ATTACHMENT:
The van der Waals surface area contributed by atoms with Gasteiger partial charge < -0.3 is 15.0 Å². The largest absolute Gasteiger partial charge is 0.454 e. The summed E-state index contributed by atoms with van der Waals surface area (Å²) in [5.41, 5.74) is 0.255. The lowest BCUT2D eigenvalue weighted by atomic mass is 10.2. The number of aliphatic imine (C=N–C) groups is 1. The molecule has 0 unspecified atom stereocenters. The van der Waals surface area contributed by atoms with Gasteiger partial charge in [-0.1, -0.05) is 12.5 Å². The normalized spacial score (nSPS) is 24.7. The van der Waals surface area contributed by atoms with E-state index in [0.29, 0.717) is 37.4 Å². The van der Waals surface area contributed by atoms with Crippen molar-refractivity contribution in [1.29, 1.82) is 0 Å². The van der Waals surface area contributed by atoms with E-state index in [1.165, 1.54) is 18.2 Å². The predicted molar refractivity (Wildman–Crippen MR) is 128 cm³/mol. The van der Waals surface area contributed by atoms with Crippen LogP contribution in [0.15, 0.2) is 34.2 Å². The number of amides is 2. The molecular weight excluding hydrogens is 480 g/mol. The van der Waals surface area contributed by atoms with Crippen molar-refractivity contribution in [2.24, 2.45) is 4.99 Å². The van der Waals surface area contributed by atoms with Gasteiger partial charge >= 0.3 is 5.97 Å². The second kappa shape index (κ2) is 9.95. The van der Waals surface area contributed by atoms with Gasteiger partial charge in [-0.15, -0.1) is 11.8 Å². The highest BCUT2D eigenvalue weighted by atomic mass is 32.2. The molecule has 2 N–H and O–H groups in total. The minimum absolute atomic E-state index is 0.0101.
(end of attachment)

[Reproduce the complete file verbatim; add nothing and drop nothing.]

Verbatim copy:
The van der Waals surface area contributed by atoms with Gasteiger partial charge < -0.3 is 15.0 Å². The largest absolute Gasteiger partial charge is 0.454 e. The summed E-state index contributed by atoms with van der Waals surface area (Å²) in [5.41, 5.74) is 0.255. The lowest BCUT2D eigenvalue weighted by atomic mass is 10.2. The number of aliphatic imine (C=N–C) groups is 1. The molecule has 0 unspecified atom stereocenters. The van der Waals surface area contributed by atoms with Gasteiger partial charge in [-0.1, -0.05) is 12.5 Å². The normalized spacial score (nSPS) is 24.7. The van der Waals surface area contributed by atoms with E-state index in [0.29, 0.717) is 37.4 Å². The van der Waals surface area contributed by atoms with Crippen molar-refractivity contribution in [1.29, 1.82) is 0 Å². The van der Waals surface area contributed by atoms with E-state index in [1.165, 1.54) is 18.2 Å². The predicted molar refractivity (Wildman–Crippen MR) is 128 cm³/mol. The van der Waals surface area contributed by atoms with Crippen LogP contribution in [0.15, 0.2) is 34.2 Å². The number of amides is 2. The molecular weight excluding hydrogens is 480 g/mol. The van der Waals surface area contributed by atoms with Crippen molar-refractivity contribution in [2.24, 2.45) is 4.99 Å². The van der Waals surface area contributed by atoms with Gasteiger partial charge >= 0.3 is 5.97 Å². The second kappa shape index (κ2) is 9.95. The van der Waals surface area contributed by atoms with Gasteiger partial charge in [-0.15, -0.1) is 11.8 Å². The highest BCUT2D eigenvalue weighted by atomic mass is 32.2. The molecule has 2 N–H and O–H groups in total. The minimum absolute atomic E-state index is 0.0101.